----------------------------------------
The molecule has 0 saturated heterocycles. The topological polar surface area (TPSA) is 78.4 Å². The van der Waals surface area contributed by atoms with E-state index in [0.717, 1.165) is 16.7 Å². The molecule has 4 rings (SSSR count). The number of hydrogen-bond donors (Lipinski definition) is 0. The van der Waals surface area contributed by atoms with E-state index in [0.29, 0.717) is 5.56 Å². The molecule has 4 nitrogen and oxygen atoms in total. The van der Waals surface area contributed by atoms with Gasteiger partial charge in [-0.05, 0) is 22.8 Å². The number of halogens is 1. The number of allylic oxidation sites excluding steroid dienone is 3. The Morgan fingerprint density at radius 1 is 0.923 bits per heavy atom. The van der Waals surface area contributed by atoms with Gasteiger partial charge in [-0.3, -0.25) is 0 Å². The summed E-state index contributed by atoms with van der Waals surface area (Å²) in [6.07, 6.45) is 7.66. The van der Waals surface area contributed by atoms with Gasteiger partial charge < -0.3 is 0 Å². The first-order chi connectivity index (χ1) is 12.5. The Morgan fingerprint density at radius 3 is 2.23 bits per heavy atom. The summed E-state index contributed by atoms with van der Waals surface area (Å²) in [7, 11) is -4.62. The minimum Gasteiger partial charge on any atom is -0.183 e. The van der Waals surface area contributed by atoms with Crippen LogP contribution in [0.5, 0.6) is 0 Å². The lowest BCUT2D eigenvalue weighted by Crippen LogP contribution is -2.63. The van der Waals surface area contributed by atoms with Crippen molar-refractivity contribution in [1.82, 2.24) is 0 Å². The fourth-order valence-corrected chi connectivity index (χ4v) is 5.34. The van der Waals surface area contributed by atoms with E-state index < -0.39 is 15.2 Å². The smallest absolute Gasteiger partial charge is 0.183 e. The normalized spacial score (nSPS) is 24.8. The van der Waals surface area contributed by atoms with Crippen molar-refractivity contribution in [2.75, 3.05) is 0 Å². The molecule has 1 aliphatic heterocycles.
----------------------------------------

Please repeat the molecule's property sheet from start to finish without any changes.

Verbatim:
The molecule has 0 saturated heterocycles. The topological polar surface area (TPSA) is 78.4 Å². The van der Waals surface area contributed by atoms with E-state index in [0.717, 1.165) is 16.7 Å². The molecule has 4 rings (SSSR count). The number of hydrogen-bond donors (Lipinski definition) is 0. The van der Waals surface area contributed by atoms with E-state index in [0.29, 0.717) is 5.56 Å². The molecule has 4 nitrogen and oxygen atoms in total. The van der Waals surface area contributed by atoms with Gasteiger partial charge in [-0.05, 0) is 22.8 Å². The number of halogens is 1. The number of allylic oxidation sites excluding steroid dienone is 3. The Morgan fingerprint density at radius 1 is 0.923 bits per heavy atom. The van der Waals surface area contributed by atoms with Gasteiger partial charge in [-0.3, -0.25) is 0 Å². The summed E-state index contributed by atoms with van der Waals surface area (Å²) in [6.07, 6.45) is 7.66. The van der Waals surface area contributed by atoms with Gasteiger partial charge < -0.3 is 0 Å². The first-order chi connectivity index (χ1) is 12.5. The Morgan fingerprint density at radius 3 is 2.23 bits per heavy atom. The summed E-state index contributed by atoms with van der Waals surface area (Å²) in [7, 11) is -4.62. The minimum Gasteiger partial charge on any atom is -0.183 e. The van der Waals surface area contributed by atoms with Crippen LogP contribution in [0.5, 0.6) is 0 Å². The lowest BCUT2D eigenvalue weighted by Crippen LogP contribution is -2.63. The van der Waals surface area contributed by atoms with Crippen molar-refractivity contribution in [1.82, 2.24) is 0 Å². The fourth-order valence-corrected chi connectivity index (χ4v) is 5.34. The van der Waals surface area contributed by atoms with E-state index < -0.39 is 15.2 Å². The smallest absolute Gasteiger partial charge is 0.183 e. The normalized spacial score (nSPS) is 24.8. The van der Waals surface area contributed by atoms with Crippen molar-refractivity contribution in [2.75, 3.05) is 0 Å². The molecule has 1 aliphatic heterocycles.